Hacksaw Ridge

MEL Gibson steps behind the camera for the first time since 2006’s brutal Mayan action adventure Apocalypto for this similarly uncompromising gut shot of a WWII film. This isn’t an ordinary war film about brave men joining to fight for their country, bearing arms to do so. No, this is the tale of Desmond Moss (Andrew Garfield), an idealistic young man who wants to serve without firing a single bullet.

Despite pleadings from his battle-scarred WWI veteran father Tom (Hugo Weaving) and distraught bride-to-be Dorothy (Teresa Palmer), he signs up and goes off to fight as a conscientious objector. However, his obdurate refusal to even touch a gun, much less take another human being’s life, causes troubles during his training – “You know, quite a bit of killing does occur in a war,” he is blankly told by his miffed Captain (Sam Worthington) – and he is even threatened with a military prison. But refusing to back down from his principals, he is eventually allowed to serve as a pacifist medic among the madness.

It’s an unashamedly idealistic film through and through. The earlier scenes almost feeling cosy (sometimes to a fault) as Desmond courts his future fiancé and speaks with pride about how, “while everybody is taking life I’m going to be saving it, and that’s going to be my way to serve”.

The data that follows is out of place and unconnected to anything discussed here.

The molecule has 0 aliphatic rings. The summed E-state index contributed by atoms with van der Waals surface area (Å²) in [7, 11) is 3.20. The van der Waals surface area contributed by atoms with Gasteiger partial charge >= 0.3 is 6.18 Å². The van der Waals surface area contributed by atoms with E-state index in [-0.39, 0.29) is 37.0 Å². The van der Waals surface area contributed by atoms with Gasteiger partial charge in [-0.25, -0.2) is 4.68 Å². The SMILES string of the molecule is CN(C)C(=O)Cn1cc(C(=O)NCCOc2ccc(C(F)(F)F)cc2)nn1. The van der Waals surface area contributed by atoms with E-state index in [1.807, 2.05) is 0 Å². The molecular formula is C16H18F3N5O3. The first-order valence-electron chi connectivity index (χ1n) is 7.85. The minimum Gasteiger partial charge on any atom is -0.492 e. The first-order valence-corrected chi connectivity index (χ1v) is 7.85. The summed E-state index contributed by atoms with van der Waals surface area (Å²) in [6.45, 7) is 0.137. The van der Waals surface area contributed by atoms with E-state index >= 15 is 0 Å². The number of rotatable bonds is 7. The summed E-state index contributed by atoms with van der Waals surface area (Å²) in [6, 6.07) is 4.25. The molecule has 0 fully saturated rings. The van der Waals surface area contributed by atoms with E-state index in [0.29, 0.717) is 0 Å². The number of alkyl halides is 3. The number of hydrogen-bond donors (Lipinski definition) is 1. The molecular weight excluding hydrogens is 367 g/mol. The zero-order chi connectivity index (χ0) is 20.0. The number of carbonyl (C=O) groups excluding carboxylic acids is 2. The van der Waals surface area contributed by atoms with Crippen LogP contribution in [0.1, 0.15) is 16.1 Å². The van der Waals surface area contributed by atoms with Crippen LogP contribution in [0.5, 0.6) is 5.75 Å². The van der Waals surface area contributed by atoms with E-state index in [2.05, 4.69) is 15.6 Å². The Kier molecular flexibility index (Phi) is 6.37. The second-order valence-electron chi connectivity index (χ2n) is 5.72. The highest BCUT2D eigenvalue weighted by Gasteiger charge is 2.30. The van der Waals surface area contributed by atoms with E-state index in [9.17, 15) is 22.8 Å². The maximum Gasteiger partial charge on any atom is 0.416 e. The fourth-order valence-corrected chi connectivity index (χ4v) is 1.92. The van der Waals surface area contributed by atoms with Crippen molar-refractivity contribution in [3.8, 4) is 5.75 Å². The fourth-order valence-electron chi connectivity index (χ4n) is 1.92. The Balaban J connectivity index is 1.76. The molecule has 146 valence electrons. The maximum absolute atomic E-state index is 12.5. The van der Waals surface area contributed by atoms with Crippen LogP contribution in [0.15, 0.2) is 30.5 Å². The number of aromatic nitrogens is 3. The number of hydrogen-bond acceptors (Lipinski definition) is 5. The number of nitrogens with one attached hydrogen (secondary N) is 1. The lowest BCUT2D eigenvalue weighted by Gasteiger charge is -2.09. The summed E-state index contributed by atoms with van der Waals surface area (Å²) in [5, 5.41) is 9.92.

This is to reflect the principled path Desmond has set for himself: from the beginning right up until its credits – which inevitably show the real life man himself – the film holds him up as a special kind of war hero.

The Hacksaw Ridge of the title is the so nicknamed main battleground during the Battle of Okinawa and the centre-piece of Gibson’s unrelentingly brazen approach to wartime action. Although violence within his directorial work is certainly not a new thing – lest we forget how brutal and bloody the likes of Braveheart and The Passion of the Christ are – it nevertheless feels like a fresh and reinvigorated directorial style. The initial assault as the men climb up and over the ridge on a massed web of rope is a masterclass in horribly, unflinchingly realistic carnage: bullets whizzing and thudding against and through bodies as they run and shoot and fall and blow up, engulfing the frame to give a realistic sense of what it would have been like. It’s one of the best war movie sequences since the opening of Saving Private Ryan, one that contains some truly stark imagery that stays with you.

The film presents an interesting dichotomy between Desmond’s wide-eyed, almost romantic view of what war will be like for him and the horrors of what it’s actually like once he’s up on the ridge, scrambling with his medical kit among the bloodshed. Is it arrogant for him to think he can serve without firing a gun while other men gladly put their lives on the line at the barrel of one? And what happens when he’s posed an immediate him-or-me threat on the battlefield?

Set to an at once rousing and pounding score by Rupert Gregson-Williams and anchored by Garfield’s committed and powerfully moving performance, this is Gibson back after a decade to show that he can direct the hell out of any story. The fact that it’s such an incredible true one makes it all the more effective. 4/5



IF last year’s Trolls didn’t give you enough brightly-coloured, peppy-animated energy then here to fill that void is Sing – the music-filled animation from Illumination Entertainment, aka the studio that the Minions built.